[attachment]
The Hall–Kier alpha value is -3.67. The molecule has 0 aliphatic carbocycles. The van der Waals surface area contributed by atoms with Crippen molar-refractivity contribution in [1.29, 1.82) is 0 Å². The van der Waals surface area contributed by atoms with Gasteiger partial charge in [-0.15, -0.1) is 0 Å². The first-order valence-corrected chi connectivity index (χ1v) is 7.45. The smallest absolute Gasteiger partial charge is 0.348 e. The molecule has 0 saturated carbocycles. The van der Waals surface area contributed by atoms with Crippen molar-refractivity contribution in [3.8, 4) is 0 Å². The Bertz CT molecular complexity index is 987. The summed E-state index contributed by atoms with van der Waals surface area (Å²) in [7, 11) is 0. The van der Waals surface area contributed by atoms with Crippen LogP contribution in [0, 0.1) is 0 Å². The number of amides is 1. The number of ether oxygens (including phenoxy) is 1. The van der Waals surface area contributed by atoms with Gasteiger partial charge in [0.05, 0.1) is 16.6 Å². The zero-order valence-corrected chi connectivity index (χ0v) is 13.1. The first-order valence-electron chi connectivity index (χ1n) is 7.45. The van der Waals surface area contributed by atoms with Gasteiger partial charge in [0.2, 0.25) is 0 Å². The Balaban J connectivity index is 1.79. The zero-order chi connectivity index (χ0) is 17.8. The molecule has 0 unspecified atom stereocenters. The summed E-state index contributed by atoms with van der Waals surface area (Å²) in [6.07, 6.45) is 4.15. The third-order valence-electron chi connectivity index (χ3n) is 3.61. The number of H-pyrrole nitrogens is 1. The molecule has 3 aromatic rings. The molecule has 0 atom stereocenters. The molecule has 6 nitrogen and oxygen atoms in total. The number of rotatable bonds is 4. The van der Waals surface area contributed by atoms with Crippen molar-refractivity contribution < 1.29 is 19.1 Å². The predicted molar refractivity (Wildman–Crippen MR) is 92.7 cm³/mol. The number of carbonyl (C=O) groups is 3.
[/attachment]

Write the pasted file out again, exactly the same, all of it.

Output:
The Hall–Kier alpha value is -3.67. The molecule has 0 aliphatic carbocycles. The van der Waals surface area contributed by atoms with Crippen molar-refractivity contribution in [1.29, 1.82) is 0 Å². The van der Waals surface area contributed by atoms with Gasteiger partial charge in [-0.15, -0.1) is 0 Å². The first-order valence-corrected chi connectivity index (χ1v) is 7.45. The smallest absolute Gasteiger partial charge is 0.348 e. The molecule has 0 saturated carbocycles. The van der Waals surface area contributed by atoms with Crippen molar-refractivity contribution in [3.8, 4) is 0 Å². The Bertz CT molecular complexity index is 987. The summed E-state index contributed by atoms with van der Waals surface area (Å²) in [7, 11) is 0. The van der Waals surface area contributed by atoms with Crippen LogP contribution in [0, 0.1) is 0 Å². The number of amides is 1. The number of ether oxygens (including phenoxy) is 1. The van der Waals surface area contributed by atoms with Gasteiger partial charge in [0.05, 0.1) is 16.6 Å². The zero-order valence-corrected chi connectivity index (χ0v) is 13.1. The first-order valence-electron chi connectivity index (χ1n) is 7.45. The van der Waals surface area contributed by atoms with Gasteiger partial charge in [0.2, 0.25) is 0 Å². The Balaban J connectivity index is 1.79. The zero-order chi connectivity index (χ0) is 17.8. The molecule has 0 unspecified atom stereocenters. The summed E-state index contributed by atoms with van der Waals surface area (Å²) in [6.07, 6.45) is 4.15. The third-order valence-electron chi connectivity index (χ3n) is 3.61. The number of H-pyrrole nitrogens is 1. The molecule has 3 aromatic rings. The molecule has 0 atom stereocenters. The molecule has 6 nitrogen and oxygen atoms in total. The number of rotatable bonds is 4. The van der Waals surface area contributed by atoms with Crippen molar-refractivity contribution < 1.29 is 19.1 Å². The predicted molar refractivity (Wildman–Crippen MR) is 92.7 cm³/mol. The number of carbonyl (C=O) groups is 3.